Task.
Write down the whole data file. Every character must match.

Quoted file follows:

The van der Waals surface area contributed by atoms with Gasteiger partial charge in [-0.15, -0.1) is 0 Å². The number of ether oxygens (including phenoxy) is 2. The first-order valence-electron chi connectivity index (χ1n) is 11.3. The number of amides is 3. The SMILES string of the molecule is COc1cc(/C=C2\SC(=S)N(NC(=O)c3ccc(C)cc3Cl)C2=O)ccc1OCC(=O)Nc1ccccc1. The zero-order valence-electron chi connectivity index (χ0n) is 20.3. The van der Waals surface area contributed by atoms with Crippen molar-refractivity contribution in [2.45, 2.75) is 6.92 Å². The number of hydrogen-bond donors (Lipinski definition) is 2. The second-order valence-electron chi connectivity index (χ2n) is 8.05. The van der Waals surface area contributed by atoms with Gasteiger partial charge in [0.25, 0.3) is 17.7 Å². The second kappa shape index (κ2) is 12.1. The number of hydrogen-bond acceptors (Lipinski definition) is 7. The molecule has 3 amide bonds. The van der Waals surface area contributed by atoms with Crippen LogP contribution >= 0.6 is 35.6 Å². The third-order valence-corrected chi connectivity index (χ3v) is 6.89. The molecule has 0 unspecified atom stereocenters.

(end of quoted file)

The van der Waals surface area contributed by atoms with Gasteiger partial charge in [-0.15, -0.1) is 0 Å². The number of ether oxygens (including phenoxy) is 2. The first-order valence-electron chi connectivity index (χ1n) is 11.3. The number of amides is 3. The SMILES string of the molecule is COc1cc(/C=C2\SC(=S)N(NC(=O)c3ccc(C)cc3Cl)C2=O)ccc1OCC(=O)Nc1ccccc1. The zero-order valence-electron chi connectivity index (χ0n) is 20.3. The van der Waals surface area contributed by atoms with Crippen molar-refractivity contribution in [2.45, 2.75) is 6.92 Å². The number of hydrogen-bond donors (Lipinski definition) is 2. The second-order valence-electron chi connectivity index (χ2n) is 8.05. The van der Waals surface area contributed by atoms with Gasteiger partial charge in [0.25, 0.3) is 17.7 Å². The second kappa shape index (κ2) is 12.1. The number of hydrogen-bond acceptors (Lipinski definition) is 7. The molecule has 3 amide bonds. The van der Waals surface area contributed by atoms with Crippen LogP contribution >= 0.6 is 35.6 Å². The third-order valence-corrected chi connectivity index (χ3v) is 6.89. The molecule has 0 unspecified atom stereocenters.